“Hi, I’m Tom Cleland, and this subcaucus is Uncommitted Ten Key Values. The Key Values are Democracy, Ecology, Peace, Justice, Feminism, Diversity, Decentralization, Community-Based Economics, Global Responsibility, and Future Focus. These are borrowed from the Green Party. I was with the Green Party for ten years. As you may know, Greens can sometimes tip the balance. If they had run a candidate for U.S. Senate, Al Franken would not be elected today. I can say that Marty might be acceptable to Greens, but Greens are afraid that Marty might endorse Rybak, who is bad on police brutality, or Anderson Kelliher, who opposed putting the stadium tax to a vote of the people. We can all learn a lot from progressive point person Dave Bicking, I’m wearing his T-shirt. Let’s go, Uncommitted Ten Key Values!”

So we began our first walking process, I held up a sign listing the 10KV, and sadly, no one joined my subcaucus. However, I did have a chance to shout parts of my message to anyone within earshot in the noisy auditorium. A number of runners, both committed and uncommitted to candidates, asked me to join their groups. I said only if I could be the delegate (to state) and of course there was no deal. I also shared some of my talking points with them.

I waited until the second and final walking process, before ceremoniously walking over and joining the Marty subcaucus, led by Lena Katharine Gardner, who recruited me, and who spoke on behalf of Steve Kelley at my precinct caucus, before he dropped out. In the Marty subcaucus, I was pleased to see a couple other familiar faces, Jordan Kushner, also of my precinct, and Diane Steen-Hinderlie’s husband John. Diane is a fellow Green. We were able to get two delegates to state. My understanding is that usually the subcaucuses are supposed to each hold elections within their groups to determine the actual people who will go to state, and allow for some vetting to take place. But to make sure we would get the two delegates, Lena had to cut some deals, giving a delegate to the Tom Rukavina subcaucus, and an alternate to the “No Corporate Personhood” subcaucus. Between that and gender balance, with only two women expressing interest in traveling to state, people scattered and there was no vote. Instead, there was a tense discussion with the Rukavina people over what the deal was. A Rybak worker was standing nearby eavesdropping, so I took the opportunity to tell him about the police brutality videos on this blog. So here’s our delegation, I just hope everybody honors their agreement to vote for Marty by the second ballot at state:

Female delegate: Lena Katharine Gardner
Male delegate: Brian Rice (Rukavina)
Female alternate: Cathy Murphy
Male alternate: Noam Freshman (No Corporate Personhood)

I had some nice visits with members of the delegation. I got to talking with Noam, and said that what I’m looking for in a delegate is a willingness to walk out of the DFL convention. He asked why and I basically said to join the Green Party. He then brought out the old argument about Florida 2000 and I mentioned Lieberman and asked if he was asking us to ignore the issues. He said no and had to go register but I wish we could have kept talking. It may sound arrogant on my part, but I feel he was asking us to ignore the issues and vote a certain way because more people are less informed. Unfortunately, there are a lot of people who think like Noam, and so we are stuck, and I’m afraid we will remain stuck until we face a crisis of unprecedented magnitude. I feel like I need to study survivalism or something.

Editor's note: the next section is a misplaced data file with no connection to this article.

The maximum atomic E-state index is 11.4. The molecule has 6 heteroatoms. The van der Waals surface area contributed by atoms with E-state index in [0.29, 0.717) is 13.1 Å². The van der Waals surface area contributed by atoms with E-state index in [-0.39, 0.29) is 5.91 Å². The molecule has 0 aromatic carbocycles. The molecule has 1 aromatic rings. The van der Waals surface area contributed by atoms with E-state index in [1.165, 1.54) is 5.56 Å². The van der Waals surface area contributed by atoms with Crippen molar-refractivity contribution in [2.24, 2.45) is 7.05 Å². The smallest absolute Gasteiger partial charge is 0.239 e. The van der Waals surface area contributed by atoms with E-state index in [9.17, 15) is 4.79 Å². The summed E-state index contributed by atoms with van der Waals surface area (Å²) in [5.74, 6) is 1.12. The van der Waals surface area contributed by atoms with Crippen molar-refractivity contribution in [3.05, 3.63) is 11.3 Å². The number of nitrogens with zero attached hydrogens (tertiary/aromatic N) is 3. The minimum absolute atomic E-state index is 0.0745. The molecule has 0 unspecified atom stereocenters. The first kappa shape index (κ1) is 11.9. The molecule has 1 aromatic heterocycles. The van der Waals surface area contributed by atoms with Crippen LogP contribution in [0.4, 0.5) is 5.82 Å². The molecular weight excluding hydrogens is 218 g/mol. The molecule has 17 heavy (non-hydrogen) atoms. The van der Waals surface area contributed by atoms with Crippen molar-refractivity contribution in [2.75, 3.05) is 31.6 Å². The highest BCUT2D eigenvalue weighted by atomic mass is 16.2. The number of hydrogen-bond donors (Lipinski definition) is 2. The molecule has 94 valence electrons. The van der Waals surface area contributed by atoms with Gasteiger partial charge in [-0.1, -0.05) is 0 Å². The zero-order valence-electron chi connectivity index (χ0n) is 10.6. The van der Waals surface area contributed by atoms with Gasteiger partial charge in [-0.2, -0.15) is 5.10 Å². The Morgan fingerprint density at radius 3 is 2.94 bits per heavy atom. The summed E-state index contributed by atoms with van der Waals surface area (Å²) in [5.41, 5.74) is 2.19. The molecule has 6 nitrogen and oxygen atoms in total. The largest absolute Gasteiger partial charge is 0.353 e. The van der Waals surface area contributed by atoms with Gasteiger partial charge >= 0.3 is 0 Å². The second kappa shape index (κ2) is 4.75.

The SD44 delegate count was:

Rybak 8
Anderson Kelliher 5
Marty 2
Thissen 1
Uncommitted 5

Before I left I told DFL superdelegate Eric Margolis that I was going to reactivate my Green Party membership. He asked why and I said I was appalled that Rybak got 8 delegates. He said I inadvertently helped them get another delegate by triggering the second walking phase. As far as I’m concerned, that’s just one more reason to quit the DFL. I know that Lena cut that second deal with the personhood people during the second phase. Not sure how we would have done if we had relied on rounding after Phase One.

On the way out, I saw more Rybak workers and told them about the brutality videos on my blog. I wish someone would make a TV commercial out of them.

DFL rules state that to caucus with them, you cannot be an active member of another political party. So I was an inactive member of the Green Party. I did not caucus Green, and I did not post to the GP listservs. I was very critical of the 5CD Green Party in January when many of the members would not sign a pledge to vote against Obama in 2012. Since then, however, there have been some positive developments, including a 5CDGP press release opposing the reappointment of MPD Chief Dolan, and Green Council Member Cam Gordon voting against Dolan March 3 and March 12. While I now wish to reactivate my membership in the 5CD Green Party, I may identify more closely as a friend of the newly-formed SD61 Green Party, which has a higher proportion who have signed the pledge.

My choice for governor? I want to take a closer look at Richard Klatte. If the Greens don’t endorse him, I might write in Al Flowers or Ken Pentel. Or John Marty, but only if he does not endorse the DFL nominee.

Tom Cleland
Golden Valley


KW: I would invite someone to make charts in the comments with people in this story who were: “totally good on issues” (from the Tom Cleland/Ten Key Values point-of-view); “good on some issues”; and “bad on issues overall” in this story. Also, which characters in the story could have done things differently to most profoundly and effeciently change the outcome. This is real stuff. This is juicy stuff. And, I am convinced that understanding it would catapult someone to a new level of political thinking…

2 Responses

  1. Thanks Kimberly!

  2. Hello, Noam Freshman here. I was wondering if you might consider removing this post. I am not comfortable with your having put my name down on your blog and targeting me in this way. I would really appreciate it. Thanks for your consideration


    Noam Freshman